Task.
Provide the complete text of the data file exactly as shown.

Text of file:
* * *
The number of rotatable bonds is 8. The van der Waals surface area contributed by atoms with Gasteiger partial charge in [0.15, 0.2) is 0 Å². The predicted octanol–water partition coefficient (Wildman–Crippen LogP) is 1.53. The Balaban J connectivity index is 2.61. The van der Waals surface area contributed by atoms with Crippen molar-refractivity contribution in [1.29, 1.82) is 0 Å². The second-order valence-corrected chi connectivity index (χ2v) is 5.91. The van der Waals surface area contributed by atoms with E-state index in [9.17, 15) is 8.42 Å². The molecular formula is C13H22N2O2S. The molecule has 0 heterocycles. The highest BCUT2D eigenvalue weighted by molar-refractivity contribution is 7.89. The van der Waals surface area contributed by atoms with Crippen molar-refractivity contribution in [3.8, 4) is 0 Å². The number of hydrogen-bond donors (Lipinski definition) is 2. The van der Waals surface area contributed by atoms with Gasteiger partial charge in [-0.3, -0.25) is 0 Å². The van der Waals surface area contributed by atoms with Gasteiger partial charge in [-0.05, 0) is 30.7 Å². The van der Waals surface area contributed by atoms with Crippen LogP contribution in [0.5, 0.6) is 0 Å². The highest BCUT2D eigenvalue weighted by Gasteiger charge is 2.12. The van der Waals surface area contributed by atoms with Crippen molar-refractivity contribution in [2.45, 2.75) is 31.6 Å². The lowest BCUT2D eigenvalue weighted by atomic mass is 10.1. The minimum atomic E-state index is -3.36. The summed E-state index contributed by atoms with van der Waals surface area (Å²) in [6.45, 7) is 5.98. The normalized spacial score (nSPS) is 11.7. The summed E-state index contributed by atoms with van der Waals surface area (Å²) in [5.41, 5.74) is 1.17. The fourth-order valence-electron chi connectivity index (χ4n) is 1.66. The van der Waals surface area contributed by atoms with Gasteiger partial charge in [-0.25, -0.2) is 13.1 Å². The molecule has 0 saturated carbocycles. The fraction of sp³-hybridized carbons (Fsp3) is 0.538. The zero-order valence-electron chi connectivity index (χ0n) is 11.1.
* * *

The number of rotatable bonds is 8. The van der Waals surface area contributed by atoms with Gasteiger partial charge in [0.15, 0.2) is 0 Å². The predicted octanol–water partition coefficient (Wildman–Crippen LogP) is 1.53. The Balaban J connectivity index is 2.61. The van der Waals surface area contributed by atoms with Crippen molar-refractivity contribution in [1.29, 1.82) is 0 Å². The second-order valence-corrected chi connectivity index (χ2v) is 5.91. The van der Waals surface area contributed by atoms with E-state index in [9.17, 15) is 8.42 Å². The molecular formula is C13H22N2O2S. The molecule has 0 heterocycles. The highest BCUT2D eigenvalue weighted by molar-refractivity contribution is 7.89. The van der Waals surface area contributed by atoms with Crippen molar-refractivity contribution in [3.8, 4) is 0 Å². The number of hydrogen-bond donors (Lipinski definition) is 2. The van der Waals surface area contributed by atoms with Gasteiger partial charge in [-0.3, -0.25) is 0 Å². The van der Waals surface area contributed by atoms with Gasteiger partial charge in [-0.05, 0) is 30.7 Å². The van der Waals surface area contributed by atoms with Crippen LogP contribution in [0.5, 0.6) is 0 Å². The highest BCUT2D eigenvalue weighted by Gasteiger charge is 2.12. The van der Waals surface area contributed by atoms with Crippen molar-refractivity contribution in [2.45, 2.75) is 31.6 Å². The lowest BCUT2D eigenvalue weighted by atomic mass is 10.1. The minimum atomic E-state index is -3.36. The summed E-state index contributed by atoms with van der Waals surface area (Å²) in [6.45, 7) is 5.98. The normalized spacial score (nSPS) is 11.7. The summed E-state index contributed by atoms with van der Waals surface area (Å²) in [5.41, 5.74) is 1.17. The fourth-order valence-electron chi connectivity index (χ4n) is 1.66. The van der Waals surface area contributed by atoms with Gasteiger partial charge in [-0.25, -0.2) is 13.1 Å². The molecule has 0 saturated carbocycles. The fraction of sp³-hybridized carbons (Fsp3) is 0.538. The zero-order valence-electron chi connectivity index (χ0n) is 11.1.